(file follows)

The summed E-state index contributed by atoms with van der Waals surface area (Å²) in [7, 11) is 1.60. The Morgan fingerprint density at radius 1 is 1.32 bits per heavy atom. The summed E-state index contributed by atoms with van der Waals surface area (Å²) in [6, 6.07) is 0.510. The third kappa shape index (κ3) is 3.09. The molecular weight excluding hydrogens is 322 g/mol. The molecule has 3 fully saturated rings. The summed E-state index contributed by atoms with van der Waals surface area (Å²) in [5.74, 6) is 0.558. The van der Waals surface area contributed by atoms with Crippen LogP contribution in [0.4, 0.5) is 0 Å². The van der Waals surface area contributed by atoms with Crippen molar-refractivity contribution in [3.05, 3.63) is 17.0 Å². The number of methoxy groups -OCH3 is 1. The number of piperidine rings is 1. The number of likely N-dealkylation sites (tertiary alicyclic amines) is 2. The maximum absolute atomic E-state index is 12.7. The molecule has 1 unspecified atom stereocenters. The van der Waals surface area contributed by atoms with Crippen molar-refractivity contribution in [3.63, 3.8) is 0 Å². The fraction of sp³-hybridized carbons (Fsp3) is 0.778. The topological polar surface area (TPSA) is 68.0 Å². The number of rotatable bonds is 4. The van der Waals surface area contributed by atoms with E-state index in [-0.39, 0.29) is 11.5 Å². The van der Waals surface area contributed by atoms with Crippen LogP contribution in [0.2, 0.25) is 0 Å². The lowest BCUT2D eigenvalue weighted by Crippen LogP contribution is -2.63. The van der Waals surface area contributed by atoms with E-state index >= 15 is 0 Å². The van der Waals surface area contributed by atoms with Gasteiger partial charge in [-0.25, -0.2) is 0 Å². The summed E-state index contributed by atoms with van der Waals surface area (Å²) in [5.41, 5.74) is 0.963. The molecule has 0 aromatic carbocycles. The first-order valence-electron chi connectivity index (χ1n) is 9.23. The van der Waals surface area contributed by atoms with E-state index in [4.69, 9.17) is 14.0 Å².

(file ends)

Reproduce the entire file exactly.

The summed E-state index contributed by atoms with van der Waals surface area (Å²) in [7, 11) is 1.60. The Morgan fingerprint density at radius 1 is 1.32 bits per heavy atom. The summed E-state index contributed by atoms with van der Waals surface area (Å²) in [6, 6.07) is 0.510. The third kappa shape index (κ3) is 3.09. The molecular weight excluding hydrogens is 322 g/mol. The molecule has 3 fully saturated rings. The summed E-state index contributed by atoms with van der Waals surface area (Å²) in [5.74, 6) is 0.558. The van der Waals surface area contributed by atoms with Crippen LogP contribution in [0.4, 0.5) is 0 Å². The van der Waals surface area contributed by atoms with Crippen molar-refractivity contribution in [3.05, 3.63) is 17.0 Å². The number of methoxy groups -OCH3 is 1. The number of piperidine rings is 1. The number of likely N-dealkylation sites (tertiary alicyclic amines) is 2. The maximum absolute atomic E-state index is 12.7. The molecule has 1 unspecified atom stereocenters. The van der Waals surface area contributed by atoms with Crippen molar-refractivity contribution in [3.63, 3.8) is 0 Å². The fraction of sp³-hybridized carbons (Fsp3) is 0.778. The topological polar surface area (TPSA) is 68.0 Å². The number of rotatable bonds is 4. The van der Waals surface area contributed by atoms with E-state index in [-0.39, 0.29) is 11.5 Å². The van der Waals surface area contributed by atoms with Crippen LogP contribution in [0.2, 0.25) is 0 Å². The lowest BCUT2D eigenvalue weighted by Crippen LogP contribution is -2.63. The van der Waals surface area contributed by atoms with E-state index >= 15 is 0 Å². The van der Waals surface area contributed by atoms with Gasteiger partial charge in [-0.25, -0.2) is 0 Å². The summed E-state index contributed by atoms with van der Waals surface area (Å²) in [5.41, 5.74) is 0.963. The molecule has 0 aromatic carbocycles. The first-order valence-electron chi connectivity index (χ1n) is 9.23. The van der Waals surface area contributed by atoms with E-state index in [4.69, 9.17) is 14.0 Å².